The Complainant does contend that the Respondent should have been aware of the registration of the cancelled trademark or should have done a trademark search. Generally speaking, however, panels have not accepted a doctrine of constructive notice under the Policy except sometimes between two parties in the United States. The exceptions do not apply here.

First, the Respondent is not located in the United States.

Secondly, the content of the disputed domain name if not directly descriptive is apt for a wide range of uses. The Respondent contends that the words “candy” and “cloud” are ordinary dictionary words and in combination have a descriptive meaning. At least, according to the Respondent, the way the disputed domain name has been used is apt for an obvious usage of the composite expression. Bearing in mind that aptness, the disputed domain name is also different to the verbal element of the cancelled trademark where the plural conveys a different sense or meaning and, further, the cancelled trademark was for a very narrow range of goods.

Thirdly, the Complainant’s evidence of the Respondent holding 768 domain names is a reverse WhoIs search on the name “Michael Morgan”. As the Respondent points out, however, even the most cursory review of the WhoIs list provided by the Complainant reveals that the Respondent is not the registrant of many, if not all, of these domain names. Bearing in mind that the Respondent is located in Nova Scotia, Canada, the registrants in the list include a founding partner in Morgan Sports Law, a graphic artist, a photographer, the president of an engineering firm, the principal of Morgan Analytics in Texas, United States. Others are involved in a construction company, the Champlain Bridge marina, an automobile dealer or repairer, a hardware supplier, and a business involved in the aerospace industry.

On this evidence, the allegation is groundless and must be rejected.

In these circumstances, the Panel finds that the Complainant has failed to prove the disputed domain name was registered in bad faith.

Given that finding, the Complainant cannot establish all three requirements under the Policy and the Complaint must fail.

Rights or Legitimate Interests

As the Complaint must fail, no useful purpose can be served by considering this ground.

Reverse Domain Name Hijacking

The Respondent has not sought a finding of Reverse Domain Name Hijacking. However, the Panel may make such a finding of its own motion. Paragraph 15(e) of the Rules provides, in part:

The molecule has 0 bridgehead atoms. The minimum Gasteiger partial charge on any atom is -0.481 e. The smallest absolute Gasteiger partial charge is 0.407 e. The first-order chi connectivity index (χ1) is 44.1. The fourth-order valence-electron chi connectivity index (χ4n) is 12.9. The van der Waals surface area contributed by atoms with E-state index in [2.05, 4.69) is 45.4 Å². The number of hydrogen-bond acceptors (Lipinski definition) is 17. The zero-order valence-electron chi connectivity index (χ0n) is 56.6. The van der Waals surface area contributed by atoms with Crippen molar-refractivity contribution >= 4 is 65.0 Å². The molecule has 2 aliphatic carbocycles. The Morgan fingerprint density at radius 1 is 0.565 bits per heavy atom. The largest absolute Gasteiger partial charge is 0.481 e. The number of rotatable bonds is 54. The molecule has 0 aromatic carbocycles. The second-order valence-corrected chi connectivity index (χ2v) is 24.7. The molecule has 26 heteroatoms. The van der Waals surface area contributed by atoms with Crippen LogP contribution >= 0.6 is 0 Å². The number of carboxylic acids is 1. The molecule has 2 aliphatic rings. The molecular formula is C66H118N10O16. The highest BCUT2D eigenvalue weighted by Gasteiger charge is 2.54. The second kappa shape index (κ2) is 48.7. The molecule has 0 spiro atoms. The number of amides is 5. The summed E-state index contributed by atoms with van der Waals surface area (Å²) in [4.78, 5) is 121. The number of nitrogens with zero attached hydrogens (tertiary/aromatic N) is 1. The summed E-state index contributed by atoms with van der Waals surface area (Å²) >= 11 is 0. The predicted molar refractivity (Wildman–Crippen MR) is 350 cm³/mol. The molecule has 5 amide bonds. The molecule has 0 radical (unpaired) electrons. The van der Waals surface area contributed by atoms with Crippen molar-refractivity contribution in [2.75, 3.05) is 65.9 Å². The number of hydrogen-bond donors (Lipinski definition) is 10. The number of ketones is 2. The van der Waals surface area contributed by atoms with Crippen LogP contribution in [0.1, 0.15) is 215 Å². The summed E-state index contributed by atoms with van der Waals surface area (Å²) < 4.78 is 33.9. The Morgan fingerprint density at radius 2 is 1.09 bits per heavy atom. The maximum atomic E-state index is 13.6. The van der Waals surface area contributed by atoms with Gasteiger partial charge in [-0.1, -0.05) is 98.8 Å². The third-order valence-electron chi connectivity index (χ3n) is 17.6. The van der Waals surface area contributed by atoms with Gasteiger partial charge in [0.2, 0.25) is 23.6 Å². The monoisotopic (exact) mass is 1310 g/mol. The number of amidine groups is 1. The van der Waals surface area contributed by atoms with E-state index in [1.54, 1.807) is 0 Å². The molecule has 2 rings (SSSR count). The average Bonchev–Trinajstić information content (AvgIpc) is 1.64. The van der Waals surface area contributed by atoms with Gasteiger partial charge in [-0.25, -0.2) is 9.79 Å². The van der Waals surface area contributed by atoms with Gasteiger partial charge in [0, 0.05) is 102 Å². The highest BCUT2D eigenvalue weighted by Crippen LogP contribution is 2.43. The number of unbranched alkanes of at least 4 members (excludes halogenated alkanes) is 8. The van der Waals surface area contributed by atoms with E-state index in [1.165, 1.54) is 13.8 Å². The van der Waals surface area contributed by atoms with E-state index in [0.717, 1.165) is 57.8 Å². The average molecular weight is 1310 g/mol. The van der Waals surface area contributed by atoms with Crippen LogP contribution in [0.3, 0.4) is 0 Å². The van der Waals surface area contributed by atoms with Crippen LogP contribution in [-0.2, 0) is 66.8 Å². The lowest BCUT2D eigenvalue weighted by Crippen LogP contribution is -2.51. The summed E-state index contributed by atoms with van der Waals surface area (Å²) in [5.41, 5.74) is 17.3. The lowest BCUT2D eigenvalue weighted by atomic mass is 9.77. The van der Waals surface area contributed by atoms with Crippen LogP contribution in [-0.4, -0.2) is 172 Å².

“If after considering the submissions the Panel finds that the complaint was brought in bad faith, for example in an attempt at Reverse Domain Name Hijacking or was brought primarily to harass the domain name holder, the Panel shall declare in its decision that the complaint was brought in bad faith and constitutes an abuse of the administrative proceeding.”

Paragraph 1 of the Rules defines “Reverse Domain Name Hijacking” to be “using the Policy in bad faith to attempt to deprive a registered domain name holder of a domain name”.

The fact that a complaint has failed is not in itself sufficient to warrant a finding of reverse domain name hijacking.

In the present case, however, the disputed domain name was registered by the Respondent years before the Complainant’s rights accrued. The Complainant has attempted to circumvent that fundamental problem by invoking a cancelled registration wholly unrelated to the Complainant and which had been apparently been abandoned by 2008.

The Panel also notes the attempt to attribute ownership of some 768 disputed domain names to the Respondent on evidence which does not withstand even the most cursory inspection.

Finally, the evidence of correspondence with the Respondent, submitted by the Complaint, gives the impression that it was the Respondent who initiated contact with the Complainant in an effort to sell the disputed domain name. However, the Respondent’s evidence shows that it was, in fact, the Complainant who initiated such contact. This appears to be an act, by the Complainant, of withholding certain evidence in an attempt to mislead the Panel as to the facts of this case.

These factors mean the Complaint was always doomed to fail and, indeed, the Respondent pointed out to the Complainant, in correspondence before the Complaint was filed, that the disputed domain name predated the asserted trademark. Nonetheless, the Complainant persisted.

In these circumstances, the Panel considers that a finding of reverse domain name hijacking is appropriate and declares that the Complaint was brought in bad faith and constitutes an abuse of the administrative proceeding.

Decision

For the foregoing reasons, the Complaint is denied.

/Warwick A. Rothnie/ Warwick A. Rothnie Presiding Panelist

/John Swinson/ John Swinson Panelist

/Steven Levy/ Steven Levy Panelist

Date: November 14, 2022